Tuesday, June 3, 2014

Teaching with STAR WARS

At the end of each school year, I teach a unit that uses the Star Wars films as a review of several of the units we have covered during the year—namely Character, Plot, and Theme. Additionally, before the films are viewed, students are introduced to Joseph Campell’s “monomyth” theory found in THE HERO WITH A THOUSAND FACES (Pantheon Books, 1949). In order to do this, I put together a PowerPoint presentation that consolidates Campbell's concept down to 12 stages and demonstrates how these stages could be tracked though not only A New Hope, but also through The Lord of the Rings, Harry Potter, and Avatar. 

With a working knowledge of "The Hero's Journey," my students and I then analyze an abridged version of The Hobbit before launching into a close examination of Episode 4. Once the actual viewing of the movies begins, there is a daily protocol to ensure that students are engaged and learning is taking place. Class begins with an open-ended discussion to either access prior knowledge or prompt the students to consider their own philosophy of life. Students then use specially-designed tracking sheets and are tasked with monitoring specific elements of the films such as Luke's heroic journey, color schemes, camera work, music cues and motifs, dialogue/body language, and general characterizations. At the conclusion of the film for the day, both simple comprehension and higher-level questions are presented to the students and then discussed. It is a fully holistic analysis of the films and a huge success with the students.

Over the years, I've worked my way up to including all 6 films and now utilize a viewing order of 4, 5, 1, 2, 3, 6 which presents the Prequels as a flashback and allows the viewer to not only track Luke's journey but to see the parallels in his father Anakin's journey as well. Throughout the entire experience, students are taking notes and are expected to engage in small group and whole class discussions.

By sharing my experience on social media, I’ve become part of a larger community of educators who use Star Wars in the classroom; in fact, I recently officially joined “The Rogues” of Star Wars in the Classroom—a website dedicated to helping instructors use the films in their curriculum.  I also regularly collaborate with Dan Zehr, an English teacher in the Chicago area who first heard my story via voicemail on a podcast called “Full of Sith” and is the co-host of another podcast called “Coffee with Kenobi.” I was also able to share my Star Wars teaching practices on episode 9 of “Coffee with Kenobi” and I have since became a regular contributor to that show and will be writing reviews of the upcoming Star Wars Rebels animated program for the “Coffee with Kenobi” website.

Through Dan, I was also able to arrange to have Ian Doescher, author of William Shakespeare’s Star Wars speak to my classes via FaceTime. Additionally, I’ve had the pleasure of sharing my teaching of “Star Wars” on the “Star Wars Kidscast” podcast and on “Full of Sith” where I was able to share my process, lesson plans and student reactions.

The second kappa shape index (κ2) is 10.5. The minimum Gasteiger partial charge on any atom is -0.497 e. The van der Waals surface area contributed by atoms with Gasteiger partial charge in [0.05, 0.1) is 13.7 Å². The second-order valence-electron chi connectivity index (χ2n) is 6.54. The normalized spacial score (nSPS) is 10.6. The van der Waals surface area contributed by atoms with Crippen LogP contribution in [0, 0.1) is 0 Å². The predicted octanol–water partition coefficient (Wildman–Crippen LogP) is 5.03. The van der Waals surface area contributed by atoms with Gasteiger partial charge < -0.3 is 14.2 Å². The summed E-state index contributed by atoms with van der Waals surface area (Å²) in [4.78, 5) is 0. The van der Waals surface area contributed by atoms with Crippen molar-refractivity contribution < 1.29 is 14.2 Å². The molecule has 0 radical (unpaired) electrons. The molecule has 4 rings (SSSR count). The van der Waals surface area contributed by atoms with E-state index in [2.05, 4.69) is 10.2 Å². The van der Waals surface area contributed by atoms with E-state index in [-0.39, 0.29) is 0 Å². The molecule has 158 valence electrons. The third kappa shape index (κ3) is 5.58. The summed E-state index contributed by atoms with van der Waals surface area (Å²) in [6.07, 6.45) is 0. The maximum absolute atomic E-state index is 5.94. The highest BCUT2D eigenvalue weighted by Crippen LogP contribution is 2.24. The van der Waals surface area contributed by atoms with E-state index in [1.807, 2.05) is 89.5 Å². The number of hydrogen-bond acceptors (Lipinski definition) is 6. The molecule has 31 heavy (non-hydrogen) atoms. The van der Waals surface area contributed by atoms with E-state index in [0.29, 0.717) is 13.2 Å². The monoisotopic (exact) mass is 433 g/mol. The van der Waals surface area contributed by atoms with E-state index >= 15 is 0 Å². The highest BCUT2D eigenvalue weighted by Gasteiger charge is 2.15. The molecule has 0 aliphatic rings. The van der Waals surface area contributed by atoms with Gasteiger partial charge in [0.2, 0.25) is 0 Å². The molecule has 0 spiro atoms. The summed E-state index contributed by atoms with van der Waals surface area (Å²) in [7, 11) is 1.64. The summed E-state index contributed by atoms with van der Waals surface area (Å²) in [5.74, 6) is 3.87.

As we move ever closer to Episode 7 and REBELS, I've even been able to share news in real time with my students.  For instance, yesterday's announcement of Lupita Nyong'o and Gendonline Christie being added the Episode 7 cast happened during class and I was to pass on the good news to my students--and it was especially exciting for several of the girls who are continually asking about more females in the saga.  We're all very excited about the future of Star Wars.  I'd like to think I've done my part to make that "we" a little bit bigger.

Wednesday, March 26, 2014

The Prequels--Context Matters

For many, the Star Wars prequels represent at best a departure from their original vision of the Saga and at worst a perversion of everything they hold dear about the franchise. There are complaints about the acting, dialogue, an over-reliance on special effects, and of course racial stereotyping (and that's just Jar Jar). But seriously, as someone who introduces Star Wars to adolescents on a regular basis, I can honestly say that those without any prior attachment to the OT are much more likely to embrace the PT. I would also argue that for all the reverence the OT rightly receives, they are not perfect films either (but Empire comes mighty close). Time and nostalgia have clouded our minds to their shortcomings--such as they are. The Prequel Trilogy enjoys no such advantages and could only pale in comparison next to perhaps the most beloved film trilogy of all time.

Instead of focusing on what the Prequels are not--namely the Originals--we should turn our attention to all the wonderful things they gave us. Palpatine's rise to power. The creation of the Empire. The fall of Darth Vader. The Clone Wars in its many incarnations. Jedi in their prime. An exploration of the Sith. Podracing. "Duel of the Fates" played over epic lightsaber battles. Qui-Gon Jinn. And yes, even the controversial midichlorians as part of a further examination of the Force.

But most of all, the Prequels gave us a context, a deeper understanding of the role of Luke Skywalker in the OT. By seeing his father fail and pay the price of a living death as the puppet of Palpatine, we can finally get a true sense of how bad things could've gone for Luke. Not ready for the burden was he. Seeing the burden portrayed on the big screen only solidifies why.

They're great stories, these Prequels, regardless of the qualms some might have with them. And ultimately they serve to make the already great OT a richer and more complex tale of good vs. evil.

Is STAR WARS for Girls?